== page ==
I also announced that I would travel along the frontier districts myself and judge what the real state of affairs was by personal investigation before making any official report, provided that he would in the meanwhile give our railway engineer all possible assistance in completing the repair of the railway. This proposal, having for its object, as they well knew, the immediate reduction of the Turkish armament, they very readily agreed to, and we were thus able to leave Kars again by midday, now following a new Russian strategical military road which led south into the Aras Valley, through a district from which many reports of trouble had been lately received.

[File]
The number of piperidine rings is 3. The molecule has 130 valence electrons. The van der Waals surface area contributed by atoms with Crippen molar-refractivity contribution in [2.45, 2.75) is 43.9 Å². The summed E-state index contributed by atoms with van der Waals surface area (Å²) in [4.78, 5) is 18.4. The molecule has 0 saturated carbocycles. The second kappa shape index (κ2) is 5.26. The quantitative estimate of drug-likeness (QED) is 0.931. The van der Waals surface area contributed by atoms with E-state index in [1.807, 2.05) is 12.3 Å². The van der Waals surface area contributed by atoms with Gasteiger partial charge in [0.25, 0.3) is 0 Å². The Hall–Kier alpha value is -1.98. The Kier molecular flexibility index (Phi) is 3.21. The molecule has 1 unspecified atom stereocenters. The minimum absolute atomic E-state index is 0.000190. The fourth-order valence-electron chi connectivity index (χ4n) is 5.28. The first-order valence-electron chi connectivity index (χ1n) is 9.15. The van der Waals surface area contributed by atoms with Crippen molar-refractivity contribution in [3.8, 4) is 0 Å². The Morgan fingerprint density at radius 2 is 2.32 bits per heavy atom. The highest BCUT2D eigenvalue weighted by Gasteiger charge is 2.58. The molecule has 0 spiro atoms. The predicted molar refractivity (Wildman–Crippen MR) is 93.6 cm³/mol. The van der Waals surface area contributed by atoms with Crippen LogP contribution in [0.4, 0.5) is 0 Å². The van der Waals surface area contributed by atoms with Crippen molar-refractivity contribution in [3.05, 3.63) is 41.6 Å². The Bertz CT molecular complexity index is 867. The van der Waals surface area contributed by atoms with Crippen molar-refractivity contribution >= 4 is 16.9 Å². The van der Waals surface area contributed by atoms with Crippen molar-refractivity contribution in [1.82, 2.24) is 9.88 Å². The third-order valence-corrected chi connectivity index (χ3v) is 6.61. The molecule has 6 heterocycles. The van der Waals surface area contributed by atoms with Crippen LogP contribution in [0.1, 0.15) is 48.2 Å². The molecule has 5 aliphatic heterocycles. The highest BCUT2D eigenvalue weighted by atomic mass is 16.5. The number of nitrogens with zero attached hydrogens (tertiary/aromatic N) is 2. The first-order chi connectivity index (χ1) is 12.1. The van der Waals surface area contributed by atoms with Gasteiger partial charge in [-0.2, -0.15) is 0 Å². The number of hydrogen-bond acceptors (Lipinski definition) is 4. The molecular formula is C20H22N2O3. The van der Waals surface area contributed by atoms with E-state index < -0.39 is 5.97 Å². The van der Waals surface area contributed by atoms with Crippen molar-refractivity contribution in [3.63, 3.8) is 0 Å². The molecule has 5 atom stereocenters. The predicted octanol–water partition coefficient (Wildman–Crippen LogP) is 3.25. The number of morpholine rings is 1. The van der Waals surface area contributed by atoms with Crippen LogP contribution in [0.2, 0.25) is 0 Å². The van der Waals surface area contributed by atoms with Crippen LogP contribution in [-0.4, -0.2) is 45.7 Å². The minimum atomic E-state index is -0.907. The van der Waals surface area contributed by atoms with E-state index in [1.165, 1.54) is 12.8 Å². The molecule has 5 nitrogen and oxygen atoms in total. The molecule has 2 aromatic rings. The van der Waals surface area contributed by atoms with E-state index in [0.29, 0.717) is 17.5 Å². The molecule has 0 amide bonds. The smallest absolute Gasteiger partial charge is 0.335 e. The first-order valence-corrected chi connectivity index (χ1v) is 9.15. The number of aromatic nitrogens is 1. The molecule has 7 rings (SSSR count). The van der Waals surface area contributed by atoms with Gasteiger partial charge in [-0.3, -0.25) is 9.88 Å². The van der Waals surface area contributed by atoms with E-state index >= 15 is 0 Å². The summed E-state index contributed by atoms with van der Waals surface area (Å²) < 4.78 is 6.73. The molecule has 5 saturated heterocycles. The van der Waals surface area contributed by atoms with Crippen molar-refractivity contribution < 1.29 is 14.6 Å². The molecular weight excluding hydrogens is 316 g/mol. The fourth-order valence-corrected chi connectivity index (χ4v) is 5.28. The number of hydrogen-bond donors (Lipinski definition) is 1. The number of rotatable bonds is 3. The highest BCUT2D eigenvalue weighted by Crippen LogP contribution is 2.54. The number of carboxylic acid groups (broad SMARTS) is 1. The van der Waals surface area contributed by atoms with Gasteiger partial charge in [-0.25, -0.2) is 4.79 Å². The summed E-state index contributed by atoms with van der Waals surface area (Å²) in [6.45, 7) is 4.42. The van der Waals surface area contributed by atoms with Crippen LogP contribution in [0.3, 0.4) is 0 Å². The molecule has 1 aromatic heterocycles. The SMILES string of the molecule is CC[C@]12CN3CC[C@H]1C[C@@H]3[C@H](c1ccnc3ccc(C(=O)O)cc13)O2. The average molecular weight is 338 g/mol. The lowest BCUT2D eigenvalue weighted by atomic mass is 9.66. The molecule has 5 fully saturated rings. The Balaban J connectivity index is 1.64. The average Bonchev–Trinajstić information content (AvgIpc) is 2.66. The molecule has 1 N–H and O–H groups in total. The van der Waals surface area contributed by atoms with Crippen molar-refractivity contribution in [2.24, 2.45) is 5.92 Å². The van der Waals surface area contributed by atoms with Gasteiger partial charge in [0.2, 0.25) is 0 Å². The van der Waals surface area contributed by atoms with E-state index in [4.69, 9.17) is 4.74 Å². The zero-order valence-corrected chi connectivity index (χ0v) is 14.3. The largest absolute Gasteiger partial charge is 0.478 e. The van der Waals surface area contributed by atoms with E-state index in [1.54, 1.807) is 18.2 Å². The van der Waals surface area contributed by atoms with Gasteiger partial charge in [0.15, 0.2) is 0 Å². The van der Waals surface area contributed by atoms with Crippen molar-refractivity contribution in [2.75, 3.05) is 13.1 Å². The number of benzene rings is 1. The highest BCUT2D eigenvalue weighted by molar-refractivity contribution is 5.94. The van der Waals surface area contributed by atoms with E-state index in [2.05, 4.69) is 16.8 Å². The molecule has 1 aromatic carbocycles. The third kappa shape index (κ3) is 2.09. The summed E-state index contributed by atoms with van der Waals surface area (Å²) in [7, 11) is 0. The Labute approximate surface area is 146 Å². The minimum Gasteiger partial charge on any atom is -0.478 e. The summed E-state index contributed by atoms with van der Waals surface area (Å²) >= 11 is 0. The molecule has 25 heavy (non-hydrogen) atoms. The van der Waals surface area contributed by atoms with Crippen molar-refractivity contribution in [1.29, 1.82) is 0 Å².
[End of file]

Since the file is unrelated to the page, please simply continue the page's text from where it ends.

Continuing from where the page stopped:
Crossing Kars Plain towards the south, about thirty miles of open and now deserted country is traversed, rising gradually all the way, till suddenly the edge of the plain is reached at nearly 8,000 feet, and from that point the ground descends steeply for about fifteen miles to the Aras Valley, some 3,000 feet below. A beautiful view is obtained from this ridge, terminated only by the summit of the great mountain range of the Ak Dagh, which forms the frontier-line between Russia and Turkey, some seventy miles distant to the south. This high range, under snow even in late July, commences at its western extremity, at a peculiar conical isolated peak, known as the Keusse Dagh, 14,000 feet high, and continues due east, with but few practicable passes, for 170 miles till it culminates in the historic peak of Mount Ararat, just visible on the eastern horizon from where we left the plain. This massive giant rises to a total height of 18,000 feet, is capped by 5,000 feet of everlasting snow, and dominates the whole of this rugged and intricate mountain system, from whence flow all the great rivers of which the patriarchs of early Biblical days had any accurate knowledge.